Tacoma is actively shaping its built environment to providing livability, choice and access for its residents, and others, to live, work and play within its community.
Tacoma has policies and incentives to encourage compact and complete centers with a pedestrian focus for new development, affordable housing, and brownfield development. Most neighborhoods have ample parks within walking distance, which neighbors value and use often. Tacomans can also be proud that municipal services provide their citizens with secure and high-quality drinking water plus safe and progressive wastewater and stormwater management practices and infrastructure. In addition, there are no areas of missing data in this category.
The following are some action items called out by the STAR certification process as missing potential areas for improvement:
Climate change is anticipated to impact Tacoma with more flooding from the sea level rise, storm surge and heavy rains. These changes could threaten our natural environment, infrastructure, buildings and public safety. We can prepare for and lessen these impacts by doing our part to conserve energy and resources.
We’re doing well in many climate and energy areas. For example, Tacomans can be proud of a 16 percent decrease in community-wide greenhouse gas (GHG) emissions since 1990 created by driving fewer miles, reducing industrial natural gas use and diverting waste from the landfill.
How Tacoma is progressing on some fronts is simply unknown. We may be doing very well, or not. If knowing this information about our community would have value, what methods could be used to track them and who would do so?
The Tacoma community does much to empower a vibrant, educated, connected and diverse community.
Tacomans can be proud that more than 75 percent of residents live within one mile of a community venue and that all-day kindergarten, after school programs and career pathway initiatives are available to our youth. Plus, a wide breadth of social and cultural events are promoted and supported throughout our community. We can further be satisfied that:
The following are some action items called out by the STAR certification process as potential areas for improvement:
Equitably shared prosperity can create access to good, quality jobs in Tacoma.
Tacomans can be proud that six different property tax incentives have been approved in the past three years to retain/expand local business and we have local support for buy local programs and campaigns. In addition, we’ve seen local increases in annual sales and the number of businesses established. Tacoma’s achievements also include:
Tacoma will become more sustainable as it strives to ensure equity, inclusion and access to opportunities for all of its residents.
Tacomans can be proud that we have a Human Rights Commission that investigates civil and human rights violations and police officers trained on conflict prevention and non-discrimination. In addition, elected officials and government staff meet regularly with residents to answer questions and listen to concerns. In Tacoma, we also:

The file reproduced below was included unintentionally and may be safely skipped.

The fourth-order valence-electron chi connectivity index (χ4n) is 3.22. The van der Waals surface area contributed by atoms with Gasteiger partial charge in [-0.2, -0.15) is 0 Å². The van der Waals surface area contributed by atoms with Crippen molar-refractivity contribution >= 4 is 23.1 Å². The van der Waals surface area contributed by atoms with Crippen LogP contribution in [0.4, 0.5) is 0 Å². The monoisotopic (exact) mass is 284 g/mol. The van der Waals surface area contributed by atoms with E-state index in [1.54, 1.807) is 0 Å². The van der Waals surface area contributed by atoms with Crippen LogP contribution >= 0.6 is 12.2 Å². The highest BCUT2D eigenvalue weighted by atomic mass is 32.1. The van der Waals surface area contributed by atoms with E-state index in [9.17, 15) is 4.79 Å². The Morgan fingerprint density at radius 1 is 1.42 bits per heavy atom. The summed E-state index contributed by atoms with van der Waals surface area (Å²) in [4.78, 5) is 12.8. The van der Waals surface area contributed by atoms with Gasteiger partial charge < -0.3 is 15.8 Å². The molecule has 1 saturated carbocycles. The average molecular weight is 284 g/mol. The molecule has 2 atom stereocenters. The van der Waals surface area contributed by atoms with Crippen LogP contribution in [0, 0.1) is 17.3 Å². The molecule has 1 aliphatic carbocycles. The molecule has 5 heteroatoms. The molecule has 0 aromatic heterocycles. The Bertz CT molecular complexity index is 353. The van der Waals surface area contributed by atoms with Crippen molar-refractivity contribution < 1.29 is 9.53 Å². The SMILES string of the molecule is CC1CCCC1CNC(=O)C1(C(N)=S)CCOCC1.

Strong communities create healthy, resilient, and safe places for residents and businesses to thrive.
Tacoma has good emergency response times and well-coordinated, educated and trained staff and citizen volunteers. Multiple agencies perform data collection, evaluation and monitoring to track trends and identify emerging community safety needs. In addition, many activities and programs promote active living, such as an Active Transportation program, “Bronze Bike Friendly Community” community status and more than a 100 family-oriented Metro Parks Tacoma events. And, Tacoma schools are increasing the amount of fresh and locally-produced foods they serve to schoolchildren.
How Tacoma is progressing on one front in this area is simply unknown: the ability for low-income families to access low-cost, healthful food. We may be doing very well, or not. If knowing this information about our community would have value, what methods could be used to track them and who would do so?
How is Tacoma protecting and restoring our natural resources? An ethic of stewardship leads to decisions that appropriately address this basis upon which all life depends.
Tacomans have an Open Space Habitat and Recreation Plan to protect and restore natural resources through land conservation, corridor connectivity, and restoration. A possible result of this is that 90 percent of Tacomans live within a half-mile walk of green infrastructure features that integrate with the built environment to conserve ecosystems.
In addition, we have access to a great number of educational and outreach activities that increase ecological literacy and knowledge about natural resource protection. As a possible result, Tacomans can be proud that we’ve demonstrated reductions in fine particle pollution (largely due to winter wood smoke reductions) and are acting to protect and restore the water in Commencement Bay.
Throughout 2014 Tacomans can help shape the future of our community by participating in an update to our comprehensive plan. Help prioritize and answer Tacoma’s big questions, including some of those listed above, by joining this comprehensive planning process.
This is the official site of the City of Tacoma, 747 Market Street, Tacoma, WA 98402 (253) 591-5000
People with hearing or speech impairments may contact us through Washington Relay Services (800) 833-6388 (TTY or ASCII) (800) 833-6386 (VCO) or (877) 833-6341 (STS)